Kozhekin also says that he only saw any representative of the Red Cross once during his imprisonment, after he and his comrades emerged from Azovstal.  The RC people got onto the coach in pairs and handed out some papers, asking each of them to write his name, patronymic and surname, as well as a contact person’s phone number. He asked about his glasses, which had been taken away, as well as medication.  The RC representatives said that they couldn’t help, that their task was just to record names.  Kozhekin points out that even the RC’s recording was not carried out in full, with half of the defenders not registered by the RC.  According to the freed POW, ICRC said that this was because they didn’t have enough staff over the days that the men were taken prisoner.  In talking to Donbas Realities, Oleksandr Vlasenko acknowledged that two coachloads of POWs had not been recorded at all, but asserted that this was because the coaches were simply driven away before they had time.  Among those not recorded was Serhiy Alekseievych, one of the prisoners of war in the barrack at Olenivka which was destroyed in a probably deliberate explosion on the night from 28-29 July 2022.  Over 50 Ukrainian prisoners of war were killed in that attack.  Alekseievych survived, though with injuries, and his wife is continuing to campaign for his release.

Officially because of Russia’s failure to guarantee security for monitoring missions, neither the UN nor ICRC ever visited the site of this likely crime against Ukrainian POWs, nor the prisoners who were held there.  The only visit by ICRC officials was prior to the prisoners of war being taken there.

Kozhekin’s statement that none of the Ukrainians saw a single Red Cross representative, that “they simply weren’t there”, was backed by other freed POWs or their families. Vladyslav Zhaivoronok, another Azov defender and former POW, says that all his childhood illusions about the Red Cross have vanished.  He understood that “it is an absolutely useless organization that does nothing.”  He is scathing about this, mentioning that they [Red Cross] officials sometimes turn up after an exchange of prisoners, but suggests that this is only for the photos.  He is convinced, he adds, that if they were prohibited from taking such shots, they wouldn’t come.   Donbas Realities spoke with around 30 defenders from various units.  Not one of them had seen ICRC representatives.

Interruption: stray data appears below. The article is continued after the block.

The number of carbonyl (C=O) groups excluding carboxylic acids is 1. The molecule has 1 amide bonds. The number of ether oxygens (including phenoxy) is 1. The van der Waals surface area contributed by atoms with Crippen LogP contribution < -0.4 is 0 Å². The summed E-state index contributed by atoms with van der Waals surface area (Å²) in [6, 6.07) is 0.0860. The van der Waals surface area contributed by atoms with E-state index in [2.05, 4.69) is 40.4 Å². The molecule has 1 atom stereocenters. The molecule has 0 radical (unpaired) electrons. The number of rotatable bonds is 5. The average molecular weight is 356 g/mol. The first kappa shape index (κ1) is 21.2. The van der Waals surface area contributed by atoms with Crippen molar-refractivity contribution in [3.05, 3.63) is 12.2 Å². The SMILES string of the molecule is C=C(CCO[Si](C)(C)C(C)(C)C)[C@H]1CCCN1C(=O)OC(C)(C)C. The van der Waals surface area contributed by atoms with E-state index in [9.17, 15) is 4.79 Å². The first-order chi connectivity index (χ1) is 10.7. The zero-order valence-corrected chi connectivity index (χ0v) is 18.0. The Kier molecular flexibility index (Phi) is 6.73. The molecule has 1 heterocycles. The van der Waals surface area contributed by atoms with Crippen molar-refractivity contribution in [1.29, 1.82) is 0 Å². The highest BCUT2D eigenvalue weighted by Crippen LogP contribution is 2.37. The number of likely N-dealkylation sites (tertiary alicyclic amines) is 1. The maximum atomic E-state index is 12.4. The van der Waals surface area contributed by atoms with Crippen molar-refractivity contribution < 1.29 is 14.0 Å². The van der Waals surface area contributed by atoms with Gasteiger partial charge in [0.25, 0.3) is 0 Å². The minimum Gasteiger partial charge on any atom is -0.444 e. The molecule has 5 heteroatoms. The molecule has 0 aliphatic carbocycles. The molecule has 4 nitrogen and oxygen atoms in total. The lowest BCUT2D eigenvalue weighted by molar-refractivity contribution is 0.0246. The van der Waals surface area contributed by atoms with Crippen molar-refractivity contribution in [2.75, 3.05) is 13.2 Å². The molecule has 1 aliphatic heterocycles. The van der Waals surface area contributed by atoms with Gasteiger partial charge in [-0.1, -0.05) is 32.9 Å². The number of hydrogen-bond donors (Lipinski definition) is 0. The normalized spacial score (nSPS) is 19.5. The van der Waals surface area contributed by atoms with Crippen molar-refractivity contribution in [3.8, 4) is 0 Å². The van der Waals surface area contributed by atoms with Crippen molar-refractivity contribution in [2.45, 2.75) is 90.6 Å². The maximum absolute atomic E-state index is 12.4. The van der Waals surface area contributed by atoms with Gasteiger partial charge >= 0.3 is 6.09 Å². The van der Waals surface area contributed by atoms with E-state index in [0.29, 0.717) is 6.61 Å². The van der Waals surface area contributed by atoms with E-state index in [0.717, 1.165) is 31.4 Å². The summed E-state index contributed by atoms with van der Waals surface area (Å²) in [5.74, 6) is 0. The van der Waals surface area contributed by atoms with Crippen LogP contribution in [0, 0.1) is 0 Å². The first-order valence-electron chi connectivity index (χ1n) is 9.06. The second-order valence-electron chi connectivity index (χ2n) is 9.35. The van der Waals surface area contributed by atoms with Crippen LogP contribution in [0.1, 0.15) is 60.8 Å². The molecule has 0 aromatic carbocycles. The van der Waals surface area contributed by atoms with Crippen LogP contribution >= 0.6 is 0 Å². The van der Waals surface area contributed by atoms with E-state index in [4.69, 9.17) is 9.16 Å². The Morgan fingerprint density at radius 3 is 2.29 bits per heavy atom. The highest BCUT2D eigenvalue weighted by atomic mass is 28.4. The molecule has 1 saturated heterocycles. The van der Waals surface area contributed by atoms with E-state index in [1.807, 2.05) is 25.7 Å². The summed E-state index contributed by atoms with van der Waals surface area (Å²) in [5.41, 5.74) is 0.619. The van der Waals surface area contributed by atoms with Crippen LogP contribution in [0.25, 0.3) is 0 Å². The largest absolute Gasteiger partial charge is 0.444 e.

Vlasenko asserts that there are visits, which are not publicised.  Petro Yatsenko, spokesperson for Ukraine’s Coordination Headquarters on Treatment of POWs, while acknowledging some, clearly believes that the number is small. He notes also that Russia only provides ICRC representatives with “selective access to places of detention”.

The blame may lie with Russia, however it is deeply frustrating that ICRC is so silent about Russia’s failure to allow it to carry out the role it is given in accordance with international law.  ICRC are prepared to say only that since the beginning of Russia’s full-scale invasion of Ukraine, ICRC representatives have visited three thousand prisoners of war “on both sides”.  Since Ukraine is not blocking access to Russian POWs, virtually all such visits could make up this statistic.  While it does not deny that Russia is blocking access, ICRC issues no public statements or demands, since it asserts that this is not in keeping with the organization’s rules.

It is to be hoped that ICRC has managed to see at least a few Ukrainian prisoners of war, however the impact of any such visit would be strictly limited.  Any information about violations identified is passed only to the prison administration.  In the unlikely event that they visited the same prisoners of war who repeated the same complaints, and no action had been taken, the ICRC could go to the administration’s superiors but that would be all.  In fact, it is most unlikely that there would be more than one visit.  Furthermore, under such circumstances, it is hard to imagine why any POW or civilian hostage would complain if only the individuals committing the violations were informed of them?  Even if the representatives had spoken with several people together and did not identify a specific source, this would hardly increase the security of any those prisoners of war.   

The silence as to what they have seen, as well as calls on both sides to observe the rules of warfare, etc., are, purportedly, about maintaining ‘neutrality’ and ensuring that they are not deprived of the extremely limited access that they do have. 

All such mandate or self-imposed restrictions are at a time when the Independent International Commission of Inquiry on Ukraine; the Office of the High Commissioner for Human Rights and the UN Rapporteur on Torture have all reported Russia’s widespread and systematic torture and ill-treatment of Ukrainian prisoners of war and civilian hostages.